While publicly backing Cigna Corp.’s 2015 merger with rival health insurer Anthem Inc. as good for investors, Cigna’s CEO privately expressed regret about signing on to a deal that left him with a reduced role, lawyers for Indianapolis-based Anthem said in court Monday.
Cigna shareholders were slated to get nearly a 30 percent premium for their stock in Anthem’s $48.9 billion buyout. But David Cordani, Cigna’s chief executive, lost out to Anthem CEO Joseph Swedish in a corporate duel over who would lead the combined company, set to be the largest health insurer by membership in the U.S.
Anthem officials contend that prompted Cordani to write in June 2015 emails that his “soul was still unsettled’’ by the merger and that he had “remorse about making the decision’’ to agree to the combination, according to evidence introduced in a trial over the failed deal. The merger imploded a year later when a judge found it was anti-competitive.
Now Cigna and Anthem are battling in Delaware Chancery Court over whether one owes the other billions of dollars in damages over its collapse. Cigna is seeking more than $16 billion in damages and termination fees. Anthem, which runs Blue Cross and Blue Shield plans in more than a dozen states, claims it’s owed $20 billion.
Anthem officials accuse Cordani of sabotaging the deal by refusing to turn over crucial information that could have convinced government regulators of the deal’s value. Cigna executives countered that Anthem managers botched getting antitrust clearance and used the proposed merger to hurt its rival.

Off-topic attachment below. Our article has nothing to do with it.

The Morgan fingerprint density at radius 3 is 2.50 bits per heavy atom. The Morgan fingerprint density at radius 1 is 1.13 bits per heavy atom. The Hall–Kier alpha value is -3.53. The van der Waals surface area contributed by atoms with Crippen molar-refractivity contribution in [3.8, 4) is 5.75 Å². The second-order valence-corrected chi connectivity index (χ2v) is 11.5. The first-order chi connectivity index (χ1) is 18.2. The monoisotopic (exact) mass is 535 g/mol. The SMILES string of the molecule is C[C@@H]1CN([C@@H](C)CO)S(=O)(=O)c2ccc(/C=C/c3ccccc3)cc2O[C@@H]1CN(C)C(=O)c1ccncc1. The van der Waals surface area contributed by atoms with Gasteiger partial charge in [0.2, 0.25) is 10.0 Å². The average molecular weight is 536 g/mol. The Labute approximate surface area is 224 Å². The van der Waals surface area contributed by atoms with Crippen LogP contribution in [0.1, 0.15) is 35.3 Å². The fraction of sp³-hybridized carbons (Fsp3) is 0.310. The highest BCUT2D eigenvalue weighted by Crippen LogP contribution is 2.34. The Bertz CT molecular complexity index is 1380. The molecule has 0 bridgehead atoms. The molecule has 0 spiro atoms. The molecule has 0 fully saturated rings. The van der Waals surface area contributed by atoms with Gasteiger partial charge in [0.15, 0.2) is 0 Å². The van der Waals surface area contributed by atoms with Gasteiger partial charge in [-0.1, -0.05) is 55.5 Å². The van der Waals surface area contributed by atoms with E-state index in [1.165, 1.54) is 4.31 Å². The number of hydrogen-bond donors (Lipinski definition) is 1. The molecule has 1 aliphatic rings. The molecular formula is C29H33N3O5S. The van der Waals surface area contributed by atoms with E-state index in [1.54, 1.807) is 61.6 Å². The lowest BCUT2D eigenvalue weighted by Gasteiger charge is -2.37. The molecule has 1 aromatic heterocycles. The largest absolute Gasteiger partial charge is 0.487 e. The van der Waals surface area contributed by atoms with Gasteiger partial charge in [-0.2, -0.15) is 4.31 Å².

Cordani testified he was unhappy with Swedish’s plan for integrating the two health insurers, saying the buyer wasn’t making any provision for the target’s businesses to thrive. He complained that Anthem officials refused to allow Cigna units to benefit from discounts the rival insurer had secured from health-care providers, which could put them in a “death spiral.’’
Cordani also wasn’t pleased when he learned Swedish would be the merged company’s CEO, while he would serve as president and chief operating officer. He proposed the new board recognize him as Swedish’s successor after the merged company operated for two years. His Anthem colleagues rejected that request.
“Did you think that Mr. Swedish didn’t know you were coming for his job?’’ Glenn Kurtz, one of Anthem’s lawyers asked.
“I don’t know what he knew,’’ Cordani replied.
Shortly after the merger was announced, Cordani said in an email that “he was steeled for a fight,’’ according to evidence introduced in the case. On the witness stand, Cordani denied that indicated he had decided to torpedo the merger.
Once Cordani learned he wouldn’t be leading the new company or in charge of the integration of the two insurers, Cigna hired lawyers and consultants to poke holes in the merger, including the law firm Wachtell Lipton, Kurtz said in court. Anthem officials didn’t know about Wachtell’s hiring, according to court filings.
Ariane Finkel, a Wachtell spokeswoman, didn’t immediately respond to a call for comment.
Consultants were tapped to plant stories in the press critical of the merger, Anthem alleges. Kurtz produced memos to show the CEO was briefed on that effort. Cordani said he wasn’t aware that such a plan was “activated.”